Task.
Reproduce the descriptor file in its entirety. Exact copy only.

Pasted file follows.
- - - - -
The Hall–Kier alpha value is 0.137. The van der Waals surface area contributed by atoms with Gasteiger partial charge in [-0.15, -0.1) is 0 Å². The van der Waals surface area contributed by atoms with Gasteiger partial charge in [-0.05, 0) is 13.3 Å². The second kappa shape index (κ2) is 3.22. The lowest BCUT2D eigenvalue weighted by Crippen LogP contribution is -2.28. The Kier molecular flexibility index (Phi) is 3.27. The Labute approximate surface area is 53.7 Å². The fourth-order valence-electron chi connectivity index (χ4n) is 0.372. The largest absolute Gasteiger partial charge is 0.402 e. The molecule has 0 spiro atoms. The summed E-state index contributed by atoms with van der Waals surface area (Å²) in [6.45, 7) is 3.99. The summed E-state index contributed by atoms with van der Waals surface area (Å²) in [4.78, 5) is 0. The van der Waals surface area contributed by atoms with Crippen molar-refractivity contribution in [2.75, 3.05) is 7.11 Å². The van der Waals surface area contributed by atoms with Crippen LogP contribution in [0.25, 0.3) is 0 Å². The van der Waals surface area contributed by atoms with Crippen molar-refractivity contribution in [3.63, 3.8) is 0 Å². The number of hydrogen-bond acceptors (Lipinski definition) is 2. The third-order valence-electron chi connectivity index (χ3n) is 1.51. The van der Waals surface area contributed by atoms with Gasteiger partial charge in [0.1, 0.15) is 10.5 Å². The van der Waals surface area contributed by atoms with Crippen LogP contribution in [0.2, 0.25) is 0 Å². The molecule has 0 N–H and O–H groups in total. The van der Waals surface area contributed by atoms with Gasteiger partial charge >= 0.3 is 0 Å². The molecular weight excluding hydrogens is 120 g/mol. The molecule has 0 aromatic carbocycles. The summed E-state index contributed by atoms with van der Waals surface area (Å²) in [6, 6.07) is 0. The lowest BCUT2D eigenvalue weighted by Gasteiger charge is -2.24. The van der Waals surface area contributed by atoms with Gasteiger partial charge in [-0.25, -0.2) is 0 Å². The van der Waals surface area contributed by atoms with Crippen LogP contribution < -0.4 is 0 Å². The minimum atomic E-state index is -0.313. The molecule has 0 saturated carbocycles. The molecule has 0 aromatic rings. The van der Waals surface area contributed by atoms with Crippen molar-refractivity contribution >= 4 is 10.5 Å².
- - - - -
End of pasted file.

The Hall–Kier alpha value is 0.137. The van der Waals surface area contributed by atoms with Gasteiger partial charge in [-0.15, -0.1) is 0 Å². The van der Waals surface area contributed by atoms with Gasteiger partial charge in [-0.05, 0) is 13.3 Å². The second kappa shape index (κ2) is 3.22. The lowest BCUT2D eigenvalue weighted by Crippen LogP contribution is -2.28. The Kier molecular flexibility index (Phi) is 3.27. The Labute approximate surface area is 53.7 Å². The fourth-order valence-electron chi connectivity index (χ4n) is 0.372. The largest absolute Gasteiger partial charge is 0.402 e. The molecule has 0 spiro atoms. The summed E-state index contributed by atoms with van der Waals surface area (Å²) in [6.45, 7) is 3.99. The summed E-state index contributed by atoms with van der Waals surface area (Å²) in [4.78, 5) is 0. The van der Waals surface area contributed by atoms with Crippen molar-refractivity contribution in [2.75, 3.05) is 7.11 Å². The van der Waals surface area contributed by atoms with Crippen LogP contribution in [0.25, 0.3) is 0 Å². The van der Waals surface area contributed by atoms with Crippen molar-refractivity contribution in [3.63, 3.8) is 0 Å². The number of hydrogen-bond acceptors (Lipinski definition) is 2. The third-order valence-electron chi connectivity index (χ3n) is 1.51. The van der Waals surface area contributed by atoms with Gasteiger partial charge in [0.1, 0.15) is 10.5 Å². The van der Waals surface area contributed by atoms with Crippen LogP contribution in [0.2, 0.25) is 0 Å². The molecule has 0 N–H and O–H groups in total. The van der Waals surface area contributed by atoms with Gasteiger partial charge >= 0.3 is 0 Å². The molecular weight excluding hydrogens is 120 g/mol. The molecule has 0 aromatic carbocycles. The summed E-state index contributed by atoms with van der Waals surface area (Å²) in [6, 6.07) is 0. The lowest BCUT2D eigenvalue weighted by Gasteiger charge is -2.24. The van der Waals surface area contributed by atoms with Gasteiger partial charge in [-0.25, -0.2) is 0 Å². The van der Waals surface area contributed by atoms with Crippen LogP contribution < -0.4 is 0 Å². The minimum atomic E-state index is -0.313. The molecule has 0 saturated carbocycles. The molecule has 0 aromatic rings. The van der Waals surface area contributed by atoms with Crippen molar-refractivity contribution >= 4 is 10.5 Å².